Mesoscale circulation and the surface distribution of copepods near the south Florida Keys
Near-surface zooplankton samples were collected during an interdisciplinary study of biological responses to oceanographic circulation south of Looe Reef in the southern Straits of Florida (SSF) in late May 1994. Surface currents in the sampling region were monitored during the study with the University of Miami's high frequency (HF) Ocean Surface Current Radar (OSCR). HF-radar was highly effective in resolving submesoscale (<30 km) circulation patterns that would have been difficult to discern using conventional current meters and shipboard surveys, particularly in this coastal region where local circulation patterns undergo rapid temporal transitions. The present study focused on the surface abundance and distribution of copepod nauplii and copepodites. These groups generally remain in the near-surface layer, tend to behave as passive drifting particles and in the case of nauplii, are good indicators of recent egg production. Copepod nauplii and juveniles were found to be most abundant in cyclonic submesoscale eddies (SMEs; 10–12 km) that traversed the frontal-mixing zone between the Florida Current and nearshore coastal water during the field study. The region of greatest zooplankton abundance was also associated with elevated pigment fluorescence. These data suggest that the SMEs in the SSF may enhance biological productivity, probably through a combination of accumulation and retention of zooplankton and upwelling of nutrients. General distribution patterns of numerically dominant copepod taxa were determined and linked with water of Florida Current origin or nearshore coastal water.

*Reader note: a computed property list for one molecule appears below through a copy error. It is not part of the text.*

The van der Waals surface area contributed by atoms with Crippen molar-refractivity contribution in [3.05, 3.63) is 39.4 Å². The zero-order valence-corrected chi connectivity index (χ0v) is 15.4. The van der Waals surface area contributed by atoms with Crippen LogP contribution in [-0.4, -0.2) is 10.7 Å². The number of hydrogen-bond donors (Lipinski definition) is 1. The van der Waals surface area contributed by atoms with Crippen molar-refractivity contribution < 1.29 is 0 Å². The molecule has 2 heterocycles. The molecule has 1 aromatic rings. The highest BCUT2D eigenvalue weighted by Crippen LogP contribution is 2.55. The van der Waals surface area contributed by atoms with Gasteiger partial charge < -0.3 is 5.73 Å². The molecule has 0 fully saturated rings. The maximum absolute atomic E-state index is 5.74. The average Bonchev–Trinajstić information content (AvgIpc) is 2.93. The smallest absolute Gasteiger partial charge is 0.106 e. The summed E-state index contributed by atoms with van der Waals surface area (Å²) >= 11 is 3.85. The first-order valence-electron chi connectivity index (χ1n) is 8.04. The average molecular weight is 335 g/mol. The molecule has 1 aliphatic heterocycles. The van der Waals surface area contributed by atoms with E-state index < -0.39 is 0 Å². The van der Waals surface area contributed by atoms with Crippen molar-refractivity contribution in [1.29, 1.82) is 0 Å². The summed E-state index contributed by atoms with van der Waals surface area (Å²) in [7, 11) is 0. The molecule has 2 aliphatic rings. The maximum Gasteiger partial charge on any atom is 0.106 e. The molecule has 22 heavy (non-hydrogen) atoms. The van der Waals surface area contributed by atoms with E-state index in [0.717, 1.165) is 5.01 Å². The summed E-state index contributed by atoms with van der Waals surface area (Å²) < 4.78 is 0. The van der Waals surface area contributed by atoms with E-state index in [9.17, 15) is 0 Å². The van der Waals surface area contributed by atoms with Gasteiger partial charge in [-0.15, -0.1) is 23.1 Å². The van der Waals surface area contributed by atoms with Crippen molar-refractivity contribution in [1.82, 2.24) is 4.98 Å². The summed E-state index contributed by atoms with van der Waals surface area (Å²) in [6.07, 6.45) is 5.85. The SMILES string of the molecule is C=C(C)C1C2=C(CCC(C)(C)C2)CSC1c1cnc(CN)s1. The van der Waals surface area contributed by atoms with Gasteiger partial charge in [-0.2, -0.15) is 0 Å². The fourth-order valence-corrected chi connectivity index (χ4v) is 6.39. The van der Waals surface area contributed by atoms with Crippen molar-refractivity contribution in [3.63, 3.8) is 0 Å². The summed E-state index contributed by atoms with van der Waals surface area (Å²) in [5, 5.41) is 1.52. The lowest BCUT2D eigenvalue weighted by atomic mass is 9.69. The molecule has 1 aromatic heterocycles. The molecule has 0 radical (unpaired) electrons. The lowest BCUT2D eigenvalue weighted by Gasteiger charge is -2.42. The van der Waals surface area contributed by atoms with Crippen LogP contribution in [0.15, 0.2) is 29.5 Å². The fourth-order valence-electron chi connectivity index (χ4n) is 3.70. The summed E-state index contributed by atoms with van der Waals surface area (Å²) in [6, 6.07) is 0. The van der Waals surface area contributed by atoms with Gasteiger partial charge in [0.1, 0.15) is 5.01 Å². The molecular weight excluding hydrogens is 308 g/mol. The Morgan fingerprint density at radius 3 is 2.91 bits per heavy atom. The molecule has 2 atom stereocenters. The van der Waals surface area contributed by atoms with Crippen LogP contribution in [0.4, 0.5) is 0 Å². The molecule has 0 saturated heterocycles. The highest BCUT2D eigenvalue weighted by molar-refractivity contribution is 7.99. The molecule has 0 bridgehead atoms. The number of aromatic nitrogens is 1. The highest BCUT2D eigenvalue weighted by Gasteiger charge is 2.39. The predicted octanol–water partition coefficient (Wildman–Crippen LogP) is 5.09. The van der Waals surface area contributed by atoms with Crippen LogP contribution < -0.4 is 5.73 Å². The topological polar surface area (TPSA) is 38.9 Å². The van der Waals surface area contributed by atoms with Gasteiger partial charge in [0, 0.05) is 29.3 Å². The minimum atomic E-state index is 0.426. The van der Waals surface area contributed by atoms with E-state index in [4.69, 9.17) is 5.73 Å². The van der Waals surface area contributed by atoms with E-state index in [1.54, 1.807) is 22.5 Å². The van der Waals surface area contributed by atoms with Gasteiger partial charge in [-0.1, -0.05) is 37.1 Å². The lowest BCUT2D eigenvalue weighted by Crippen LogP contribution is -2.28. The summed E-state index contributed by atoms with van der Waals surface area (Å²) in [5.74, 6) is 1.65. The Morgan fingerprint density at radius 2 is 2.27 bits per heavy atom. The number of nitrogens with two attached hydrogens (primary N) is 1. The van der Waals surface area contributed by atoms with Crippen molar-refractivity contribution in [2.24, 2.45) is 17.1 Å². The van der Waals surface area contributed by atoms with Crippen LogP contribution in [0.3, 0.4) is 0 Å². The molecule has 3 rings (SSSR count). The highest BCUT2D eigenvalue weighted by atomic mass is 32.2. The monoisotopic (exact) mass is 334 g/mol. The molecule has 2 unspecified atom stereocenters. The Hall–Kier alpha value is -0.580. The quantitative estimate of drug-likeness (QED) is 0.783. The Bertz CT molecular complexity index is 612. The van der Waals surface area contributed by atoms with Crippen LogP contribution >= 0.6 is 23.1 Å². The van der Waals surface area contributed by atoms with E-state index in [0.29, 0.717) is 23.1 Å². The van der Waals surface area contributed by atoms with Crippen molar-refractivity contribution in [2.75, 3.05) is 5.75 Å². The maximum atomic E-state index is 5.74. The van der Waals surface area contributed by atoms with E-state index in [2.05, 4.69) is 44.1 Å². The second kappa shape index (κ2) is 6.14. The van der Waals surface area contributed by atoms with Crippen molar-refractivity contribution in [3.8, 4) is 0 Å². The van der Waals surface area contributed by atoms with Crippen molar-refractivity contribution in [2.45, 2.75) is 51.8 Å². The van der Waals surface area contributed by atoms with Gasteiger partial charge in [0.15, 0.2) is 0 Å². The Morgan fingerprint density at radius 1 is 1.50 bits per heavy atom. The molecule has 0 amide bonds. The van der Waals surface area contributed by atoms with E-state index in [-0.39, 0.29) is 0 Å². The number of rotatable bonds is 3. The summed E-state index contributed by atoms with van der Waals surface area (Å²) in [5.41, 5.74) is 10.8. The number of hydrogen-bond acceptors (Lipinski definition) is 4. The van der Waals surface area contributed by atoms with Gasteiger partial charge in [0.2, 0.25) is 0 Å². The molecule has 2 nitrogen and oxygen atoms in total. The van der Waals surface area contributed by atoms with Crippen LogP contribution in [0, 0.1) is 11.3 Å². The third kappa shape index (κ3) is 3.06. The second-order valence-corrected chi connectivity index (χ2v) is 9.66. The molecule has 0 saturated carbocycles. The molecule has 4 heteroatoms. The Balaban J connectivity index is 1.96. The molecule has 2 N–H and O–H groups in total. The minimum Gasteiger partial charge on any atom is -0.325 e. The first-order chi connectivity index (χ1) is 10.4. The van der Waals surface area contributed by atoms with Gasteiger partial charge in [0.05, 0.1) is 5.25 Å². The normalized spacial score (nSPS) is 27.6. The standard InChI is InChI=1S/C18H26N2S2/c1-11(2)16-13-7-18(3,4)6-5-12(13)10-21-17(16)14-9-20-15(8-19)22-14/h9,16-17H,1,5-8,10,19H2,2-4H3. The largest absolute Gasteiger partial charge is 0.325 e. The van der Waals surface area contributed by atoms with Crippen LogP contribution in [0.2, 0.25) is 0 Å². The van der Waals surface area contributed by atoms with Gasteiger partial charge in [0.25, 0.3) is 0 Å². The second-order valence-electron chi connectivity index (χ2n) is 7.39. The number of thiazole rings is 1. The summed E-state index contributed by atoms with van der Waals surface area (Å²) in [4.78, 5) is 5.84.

No Supplementary Data.
Document Type: Research Article
Publication date: 2003-01-01
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